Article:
After nine years in the NFL, pass rusher Derrick Morgan announced his retirement — or “transition” as he calls it — this morning on Instagram.
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It’s been real... I’ve been playing this game since I was 9 years old. Over the years it’s brought a lot of struggle, triumph, adversity and joy to my life. It’s help shape me into the man I am today. But for the longest the game was “who I was”..it was my IDENTITY. I didn’t know who Derrick Morgan was outside of this game. I tried to shake this reality in a business that tells you your value IS your performance. However the one thing that helped me evolve as a man over the years was knowing that I couldn’t play this game forever..that there was life after football. I realized early on the importance of this platform and my goal has been to use it for good. I had a strong inclination going into this year that this would be my last. I’ve always said 2 things about my career. 1. I would play as long as it made sense. And 2. I wanted to leave the game on my OWN terms. And over 9years, 5 head coaches, 9 surgeries, and seeing a locker room turn over multiple times I am thankful to say that I accomplished both of these goals. It’s been a pure blessing to live out a childhood dream and I’m THANKFUL to the @titans organization for giving me my shot, my friends and family over the years who’ve been a huge support and most importantly God for bringing me this far. I always hated the word “retire” it insinuates sitting on the beach and playing golf everyday (both good things) but I like the word “transition” better. I’m looking forward to this next phase of life and doing purposeful work through @kngdm_group and helping to create more opportunities for those who are underserved and overlooked. Once again thank you for the support And please stay tuned. I’m just getting started. ✌
Morgan was the Titans first round pick (16th overall) in the 2010 NFL Draft and spent his entire professional career in Tennessee, tallying 106 starts, 44.5 sacks, 306 tackles, 112 quarterback hits, 54 tackles for loss, and 5 forced fumbles. His sack total ranks 6th in franchise history behind just Ray Childress (75.5), William Fuller (59), Sean Jones (57.5), Jevon Kearse (52), and Jurrell Casey (46). Not bad company.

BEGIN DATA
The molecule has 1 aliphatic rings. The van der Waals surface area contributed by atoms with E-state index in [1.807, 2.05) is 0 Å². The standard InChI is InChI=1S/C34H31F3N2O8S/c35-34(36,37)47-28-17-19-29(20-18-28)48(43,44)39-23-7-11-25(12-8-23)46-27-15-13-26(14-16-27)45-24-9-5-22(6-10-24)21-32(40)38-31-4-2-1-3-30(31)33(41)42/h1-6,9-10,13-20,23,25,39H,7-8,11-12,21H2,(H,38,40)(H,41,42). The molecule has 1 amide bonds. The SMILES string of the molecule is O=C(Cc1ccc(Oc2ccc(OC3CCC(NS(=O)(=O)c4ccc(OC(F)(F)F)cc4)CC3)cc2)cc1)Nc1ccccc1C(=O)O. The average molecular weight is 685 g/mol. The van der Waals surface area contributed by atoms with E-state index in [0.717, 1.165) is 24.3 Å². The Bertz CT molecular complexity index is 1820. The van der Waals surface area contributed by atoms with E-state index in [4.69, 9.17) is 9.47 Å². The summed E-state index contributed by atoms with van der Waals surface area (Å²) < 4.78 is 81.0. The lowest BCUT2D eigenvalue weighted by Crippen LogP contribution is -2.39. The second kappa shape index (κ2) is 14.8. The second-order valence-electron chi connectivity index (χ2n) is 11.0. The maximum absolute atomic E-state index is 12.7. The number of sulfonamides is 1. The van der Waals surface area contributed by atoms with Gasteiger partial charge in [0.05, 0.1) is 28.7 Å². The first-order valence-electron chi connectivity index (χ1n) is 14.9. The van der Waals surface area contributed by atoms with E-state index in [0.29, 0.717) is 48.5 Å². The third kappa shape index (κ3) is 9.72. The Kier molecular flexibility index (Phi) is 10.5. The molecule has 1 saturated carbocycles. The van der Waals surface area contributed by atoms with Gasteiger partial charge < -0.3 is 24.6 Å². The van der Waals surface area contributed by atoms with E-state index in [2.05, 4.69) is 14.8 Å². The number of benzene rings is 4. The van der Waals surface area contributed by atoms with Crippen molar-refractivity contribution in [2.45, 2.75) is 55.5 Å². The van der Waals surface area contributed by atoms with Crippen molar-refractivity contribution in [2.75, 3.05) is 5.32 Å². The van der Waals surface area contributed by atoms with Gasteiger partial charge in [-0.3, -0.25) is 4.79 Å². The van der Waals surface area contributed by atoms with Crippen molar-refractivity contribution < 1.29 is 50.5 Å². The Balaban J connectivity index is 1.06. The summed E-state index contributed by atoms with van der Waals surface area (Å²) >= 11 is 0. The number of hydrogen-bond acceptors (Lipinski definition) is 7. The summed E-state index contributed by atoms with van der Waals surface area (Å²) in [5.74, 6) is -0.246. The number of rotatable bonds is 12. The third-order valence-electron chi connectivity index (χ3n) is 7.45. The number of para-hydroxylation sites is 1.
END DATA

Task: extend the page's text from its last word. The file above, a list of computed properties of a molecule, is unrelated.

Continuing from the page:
Morgan’s career is largely under appreciated. While he never had the huge sack season that tends to put pass rushers on the map, he was consistently productive and advanced charting always painted him in a more flattering light than box score stats did. Morgan ranked among PFF’s top 25 edge rushers in their Pass Rush Productivity metric four times in his nine year career, topping out at 8th in 2016.
Off the field Morgan was a leader in the locker room and a leader around the league, helping to champion research efforts into the medical benefits of marijuana for football injuries like CTE. He has also become an investor in multiple businesses, primarily focused on companies that benefit underserved communities. You can learn more about his plans for his post-football career here. There is little doubt in my mind that he will be a success in the business arena as well.
Derrick Morgan played under five head coaches in his nine years in Tennessee — Jeff Fisher, Mike Munchak, Ken Whisenhunt, Mike Mularkey, and Mike Vrabel — and suffered through some of the worst seasons in franchise history, but he was part of the group that turned around the culture of this organization and he left the franchise better off than he found it. That will always make him a winner in my book. Congratulations on a great career, Derrick.